New dormant is active hairs at the end of the previous session x days since last session / hair cycle x dormant %.
Start active is active hairs at the end of the previous session + new active - new dormant
Start total is the total hairs at the end of the previous session
Treated is session time x operator speed
Missed is treated x miss rate
End active is start active - (treated - missed)
End dormant is dormant at end of previous session - new active + new dormant + missed
End total is end active + end dormant
Cost is rate * session time / 60
Total days is a total of the intervals between sessions
Total years is total days / 365

I hope this is of some help...

Offline AnonyMs

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Re: Electrolysis Model
« Reply #4 on: May 03, 2017, 01:48:27 am »
There's the cost in terms of pain, and how much you can deal with at a time. Plus the intensity of the machine vs the risk of skin damage.

I suspect by the time you've modeled it well you'll be half way though your electrolysis, and won't have anyone else to compare it to anyway.

Offline Helen_Grandeis

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Re: Electrolysis Model
« Reply #5 on: May 03, 2017, 07:24:10 pm »
I highly recommend Irina Cardos and Precision Hair Removal.  They offer pain managed , large volume electrolysis in Willimet, IL administered by Dr Zukowski.

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Offline Miss Clara

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Re: Electrolysis Model
« Reply #6 on: May 03, 2017, 08:14:25 pm »
Irina Cardos is my electrologist.  She's very good.

An important factor to consider is modality.  Flash thermolysis is widely used today.  It's not electrolysis at all because it uses high frequency RF to heat and kill the follicle, not galvanic action (if you are not holding an electrode in your hand, you are undergoing thermolysis).  It's the fastest way to treat a follicle (30 to 40 a minute), but the kill rate is reduced depending on the power level applied.  Blend modality combines galvanic electrolysis with thermolysis.  The RF heats up the lye created by electrolysis to hasten its effect.  Kill rates are higher, but it takes typically 12 seconds per follicle, so on a new client the cost of using blend is usually prohibitive.

Irina Cardos used flash thermolysis on me in the beginning, but switched to blend as my beard thinned out.  Thermolysis is potentially dangerous because it can cause scarring if the practitioner is not well versed and careful.  Blend is very safe and almost never causes dermal cell damage which is why I prefer it over flash when feasible.  I have some signs of scarring from thermolysis (from a different electrologist), as do many trans women I've seen (look closely at Caitlyn Jenner's chin area).  Contrary to what I've been told, CO2 laser skin resurfacing doesn't clear scarring from electrolysis because the scarring is quite deep down as compared to acne scarring.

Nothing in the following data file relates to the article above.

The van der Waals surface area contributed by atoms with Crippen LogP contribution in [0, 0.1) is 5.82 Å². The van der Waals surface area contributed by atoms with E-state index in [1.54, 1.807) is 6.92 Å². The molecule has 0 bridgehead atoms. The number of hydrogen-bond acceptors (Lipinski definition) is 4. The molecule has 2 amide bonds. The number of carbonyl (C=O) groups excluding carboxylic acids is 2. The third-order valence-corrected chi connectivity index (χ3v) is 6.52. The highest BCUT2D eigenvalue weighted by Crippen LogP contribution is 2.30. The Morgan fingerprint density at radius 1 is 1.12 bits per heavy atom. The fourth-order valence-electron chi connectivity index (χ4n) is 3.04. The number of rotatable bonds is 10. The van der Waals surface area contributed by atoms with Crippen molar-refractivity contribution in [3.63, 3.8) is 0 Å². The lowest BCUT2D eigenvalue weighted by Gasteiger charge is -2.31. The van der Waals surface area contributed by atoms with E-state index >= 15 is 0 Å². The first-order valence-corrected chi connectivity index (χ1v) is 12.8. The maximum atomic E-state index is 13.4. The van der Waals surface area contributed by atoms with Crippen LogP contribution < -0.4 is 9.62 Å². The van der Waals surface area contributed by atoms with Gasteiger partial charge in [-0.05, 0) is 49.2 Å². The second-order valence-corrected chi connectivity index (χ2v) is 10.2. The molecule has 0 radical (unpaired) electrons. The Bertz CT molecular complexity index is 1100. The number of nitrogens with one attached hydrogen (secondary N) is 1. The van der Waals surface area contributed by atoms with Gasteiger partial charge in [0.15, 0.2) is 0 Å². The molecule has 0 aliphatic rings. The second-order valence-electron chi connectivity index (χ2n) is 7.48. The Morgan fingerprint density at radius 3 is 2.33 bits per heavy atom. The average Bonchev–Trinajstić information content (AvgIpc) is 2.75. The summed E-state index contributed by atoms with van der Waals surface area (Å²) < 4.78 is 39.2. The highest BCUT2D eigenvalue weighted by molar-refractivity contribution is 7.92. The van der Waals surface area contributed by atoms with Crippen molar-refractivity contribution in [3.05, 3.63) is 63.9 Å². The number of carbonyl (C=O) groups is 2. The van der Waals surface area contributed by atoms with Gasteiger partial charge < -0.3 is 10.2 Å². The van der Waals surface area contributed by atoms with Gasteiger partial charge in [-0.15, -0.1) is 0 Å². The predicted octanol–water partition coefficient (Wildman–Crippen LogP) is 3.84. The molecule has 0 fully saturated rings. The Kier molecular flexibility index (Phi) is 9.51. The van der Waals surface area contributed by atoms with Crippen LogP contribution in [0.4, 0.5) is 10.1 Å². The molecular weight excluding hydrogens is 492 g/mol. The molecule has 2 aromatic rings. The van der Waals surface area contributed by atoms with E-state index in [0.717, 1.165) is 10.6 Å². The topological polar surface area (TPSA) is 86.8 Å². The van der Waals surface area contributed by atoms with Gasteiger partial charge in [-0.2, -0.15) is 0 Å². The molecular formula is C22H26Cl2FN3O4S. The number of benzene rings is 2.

I might also add that facial hair removal is a misnomer from my experience.  My face is not clear of hair after 225 hours of thermolysis/blend electrolysis.  It's been 7 months since my last treatment, and what I have is a fair amount of tiny, shallow rooted, colorless hairs not unlike the hair on a woman's face.  It's much like peach fuzz.  It's invisible.  Some of those hairs still want to grow out in length, so I should go back and have then treated again, and will when I get back to Chicago.  It's easy, however, to run an epilator over my face once in a while to extract these longer hairs. 

If the cost of electrolysis is a problem, epilation works quite well once your facial hair has been thinned out well by laser or electrolysis.  If plucking a hair is not painful, epilating will not be painful either.

Offline zirconia

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Re: Electrolysis Model
« Reply #7 on: May 04, 2017, 05:03:15 am »
I just realized that not everyone understands centimeters. If not, just choose any arbitrary unit (e.g. 1"^2, 1/2"^2, 1/4"^2 or 1/8"^2 and use that to calculate the area to be treated and hair density. Once you derive the total hair count all calculations work the same regardless of what unit you used.